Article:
Now we are getting to some better steel for forging real swords. 1060 carbon steel has a carbon content between 0.55-0.65%. This steel is very durable and can take a good beating when you are using your sword to cut.
1060 carbon steel is harder than 1045 and as such is harder to work with. You can expect and will receive a bit of a higher price tag on swords that their blades are made out of 1060 carbon steel. It does vary from forge to forge though in the end. The forge that comes to my mind 99% of the time when it comes to 1060 carbon steel forged blades is Darksword Armory. Pretty much all their swords and daggers are made with 1060 high carbon steel. It does make an excellent blade. If you can afford a little more money, I highly suggest picking a 1060 carbon steel blade over a 1045 carbon steel blade.
Here is a little video by Sword-Buyers-Guide that really shows you the durability and excellent craftsmanship of a Darksword Armory sword forged in 1060 carbon steel.
Here we are now at the last popular plain high carbon steel type for sword making. The extra hard 1095 carbon steel. This steel type is one of the better steels for making a sword to hold an exceptional edge. However, as with 1060, if it is not properly tempered, it becomes very very brittle. 1095 carbon steel is not as durable as 1060 and quite honestly, in my opinion 1060 is a better steel for sword making. You get a better balance in edge holding capability and strength in the blade. But like I said above, 1095 will hold an edge better since it is so hard, but try not to strike anything to hard with it as you risk damaging the whole blade.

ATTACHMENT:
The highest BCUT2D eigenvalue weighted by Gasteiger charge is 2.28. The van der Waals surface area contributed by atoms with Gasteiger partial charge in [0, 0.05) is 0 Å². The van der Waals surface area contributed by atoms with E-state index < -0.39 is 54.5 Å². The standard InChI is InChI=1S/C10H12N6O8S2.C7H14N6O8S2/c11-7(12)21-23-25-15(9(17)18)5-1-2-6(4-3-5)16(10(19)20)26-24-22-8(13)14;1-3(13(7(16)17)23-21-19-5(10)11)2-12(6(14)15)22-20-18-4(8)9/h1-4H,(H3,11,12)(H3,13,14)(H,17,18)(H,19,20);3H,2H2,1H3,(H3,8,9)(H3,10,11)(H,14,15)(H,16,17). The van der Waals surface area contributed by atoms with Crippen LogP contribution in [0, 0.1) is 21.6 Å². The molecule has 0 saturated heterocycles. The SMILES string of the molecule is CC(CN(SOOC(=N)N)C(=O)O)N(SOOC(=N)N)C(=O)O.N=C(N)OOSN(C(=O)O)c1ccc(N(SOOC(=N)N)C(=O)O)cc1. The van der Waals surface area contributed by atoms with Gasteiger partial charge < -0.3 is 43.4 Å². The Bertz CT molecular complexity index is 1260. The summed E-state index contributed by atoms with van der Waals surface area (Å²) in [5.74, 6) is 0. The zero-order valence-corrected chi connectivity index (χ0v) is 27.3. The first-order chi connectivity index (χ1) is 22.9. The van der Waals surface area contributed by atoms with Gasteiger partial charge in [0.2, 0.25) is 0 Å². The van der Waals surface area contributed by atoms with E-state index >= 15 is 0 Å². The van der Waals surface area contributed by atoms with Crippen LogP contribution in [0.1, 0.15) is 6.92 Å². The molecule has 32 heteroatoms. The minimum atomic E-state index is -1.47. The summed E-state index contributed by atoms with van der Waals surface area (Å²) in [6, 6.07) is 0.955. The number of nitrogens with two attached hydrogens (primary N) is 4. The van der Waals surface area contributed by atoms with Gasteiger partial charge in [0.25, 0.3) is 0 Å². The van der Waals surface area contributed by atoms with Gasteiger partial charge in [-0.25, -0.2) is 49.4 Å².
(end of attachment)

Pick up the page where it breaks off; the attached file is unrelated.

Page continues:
All in all, 1095 carbon steel can produce excellent sword blades no doubt. It depends on what you as an individual are looking for in a sword and how well the swordsmith does his job. All 3 of the above mentioned carbon steels can produce great swords that will last you a lifetime and then some.
But there is still more!